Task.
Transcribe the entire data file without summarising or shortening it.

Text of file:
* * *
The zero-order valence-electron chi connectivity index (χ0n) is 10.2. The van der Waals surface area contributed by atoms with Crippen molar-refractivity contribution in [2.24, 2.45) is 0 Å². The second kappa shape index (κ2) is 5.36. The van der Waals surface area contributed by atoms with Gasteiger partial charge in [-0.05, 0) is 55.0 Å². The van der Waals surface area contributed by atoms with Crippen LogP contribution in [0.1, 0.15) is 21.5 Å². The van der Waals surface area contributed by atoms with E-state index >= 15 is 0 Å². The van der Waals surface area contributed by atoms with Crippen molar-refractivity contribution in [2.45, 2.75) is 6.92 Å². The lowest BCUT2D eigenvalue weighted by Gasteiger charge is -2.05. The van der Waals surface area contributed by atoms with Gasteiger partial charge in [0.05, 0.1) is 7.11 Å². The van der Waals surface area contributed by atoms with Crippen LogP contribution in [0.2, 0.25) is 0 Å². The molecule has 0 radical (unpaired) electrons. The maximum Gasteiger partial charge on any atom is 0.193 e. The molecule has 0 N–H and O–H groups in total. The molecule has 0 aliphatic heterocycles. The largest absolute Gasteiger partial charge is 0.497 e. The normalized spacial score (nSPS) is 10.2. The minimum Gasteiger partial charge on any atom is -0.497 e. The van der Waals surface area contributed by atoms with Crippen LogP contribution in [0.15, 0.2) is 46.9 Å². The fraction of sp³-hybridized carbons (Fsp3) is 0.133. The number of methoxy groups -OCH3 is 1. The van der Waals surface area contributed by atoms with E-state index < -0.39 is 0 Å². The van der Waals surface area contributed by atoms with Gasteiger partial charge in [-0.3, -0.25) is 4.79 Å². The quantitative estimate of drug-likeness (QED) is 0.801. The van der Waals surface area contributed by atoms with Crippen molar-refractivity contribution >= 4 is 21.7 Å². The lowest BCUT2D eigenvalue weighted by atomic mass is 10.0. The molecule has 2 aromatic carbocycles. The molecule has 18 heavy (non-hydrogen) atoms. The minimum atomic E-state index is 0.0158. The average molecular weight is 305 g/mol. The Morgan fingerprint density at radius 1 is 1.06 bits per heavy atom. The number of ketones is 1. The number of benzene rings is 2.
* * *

The zero-order valence-electron chi connectivity index (χ0n) is 10.2. The van der Waals surface area contributed by atoms with Crippen molar-refractivity contribution in [2.24, 2.45) is 0 Å². The second kappa shape index (κ2) is 5.36. The van der Waals surface area contributed by atoms with Gasteiger partial charge in [-0.05, 0) is 55.0 Å². The van der Waals surface area contributed by atoms with Crippen LogP contribution in [0.1, 0.15) is 21.5 Å². The van der Waals surface area contributed by atoms with E-state index >= 15 is 0 Å². The van der Waals surface area contributed by atoms with Crippen molar-refractivity contribution in [2.45, 2.75) is 6.92 Å². The lowest BCUT2D eigenvalue weighted by Gasteiger charge is -2.05. The van der Waals surface area contributed by atoms with Gasteiger partial charge in [0.05, 0.1) is 7.11 Å². The van der Waals surface area contributed by atoms with Crippen LogP contribution in [0.2, 0.25) is 0 Å². The molecule has 0 radical (unpaired) electrons. The maximum Gasteiger partial charge on any atom is 0.193 e. The molecule has 0 N–H and O–H groups in total. The molecule has 0 aliphatic heterocycles. The largest absolute Gasteiger partial charge is 0.497 e. The normalized spacial score (nSPS) is 10.2. The minimum Gasteiger partial charge on any atom is -0.497 e. The van der Waals surface area contributed by atoms with Crippen LogP contribution in [0.15, 0.2) is 46.9 Å². The fraction of sp³-hybridized carbons (Fsp3) is 0.133. The number of methoxy groups -OCH3 is 1. The van der Waals surface area contributed by atoms with E-state index < -0.39 is 0 Å². The van der Waals surface area contributed by atoms with Gasteiger partial charge in [-0.3, -0.25) is 4.79 Å². The quantitative estimate of drug-likeness (QED) is 0.801. The van der Waals surface area contributed by atoms with Crippen molar-refractivity contribution >= 4 is 21.7 Å². The lowest BCUT2D eigenvalue weighted by atomic mass is 10.0. The molecule has 2 aromatic carbocycles. The molecule has 18 heavy (non-hydrogen) atoms. The minimum atomic E-state index is 0.0158. The average molecular weight is 305 g/mol. The Morgan fingerprint density at radius 1 is 1.06 bits per heavy atom. The number of ketones is 1. The number of benzene rings is 2.